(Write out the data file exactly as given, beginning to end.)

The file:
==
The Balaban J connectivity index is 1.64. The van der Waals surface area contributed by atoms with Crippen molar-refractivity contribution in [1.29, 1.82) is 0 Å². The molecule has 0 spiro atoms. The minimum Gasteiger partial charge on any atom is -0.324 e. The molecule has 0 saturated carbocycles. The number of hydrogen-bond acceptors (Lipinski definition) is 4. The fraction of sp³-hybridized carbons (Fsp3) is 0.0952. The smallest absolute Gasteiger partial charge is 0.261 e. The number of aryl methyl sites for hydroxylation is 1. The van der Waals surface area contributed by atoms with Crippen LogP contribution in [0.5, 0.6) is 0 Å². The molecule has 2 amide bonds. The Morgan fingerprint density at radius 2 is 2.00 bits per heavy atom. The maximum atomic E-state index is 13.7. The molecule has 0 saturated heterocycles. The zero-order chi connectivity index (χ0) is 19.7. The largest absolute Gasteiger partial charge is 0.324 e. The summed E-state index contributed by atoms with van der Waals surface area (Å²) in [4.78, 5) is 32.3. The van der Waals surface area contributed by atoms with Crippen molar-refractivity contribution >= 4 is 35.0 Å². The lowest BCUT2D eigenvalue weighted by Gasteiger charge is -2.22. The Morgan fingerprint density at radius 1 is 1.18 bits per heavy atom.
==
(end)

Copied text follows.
The Balaban J connectivity index is 1.64. The van der Waals surface area contributed by atoms with Crippen molar-refractivity contribution in [1.29, 1.82) is 0 Å². The molecule has 0 spiro atoms. The minimum Gasteiger partial charge on any atom is -0.324 e. The molecule has 0 saturated carbocycles. The number of hydrogen-bond acceptors (Lipinski definition) is 4. The fraction of sp³-hybridized carbons (Fsp3) is 0.0952. The smallest absolute Gasteiger partial charge is 0.261 e. The number of aryl methyl sites for hydroxylation is 1. The van der Waals surface area contributed by atoms with Crippen LogP contribution in [0.5, 0.6) is 0 Å². The molecule has 2 amide bonds. The Morgan fingerprint density at radius 2 is 2.00 bits per heavy atom. The maximum atomic E-state index is 13.7. The molecule has 0 saturated heterocycles. The zero-order chi connectivity index (χ0) is 19.7. The largest absolute Gasteiger partial charge is 0.324 e. The summed E-state index contributed by atoms with van der Waals surface area (Å²) in [4.78, 5) is 32.3. The van der Waals surface area contributed by atoms with Crippen molar-refractivity contribution >= 4 is 35.0 Å². The lowest BCUT2D eigenvalue weighted by Gasteiger charge is -2.22. The Morgan fingerprint density at radius 1 is 1.18 bits per heavy atom.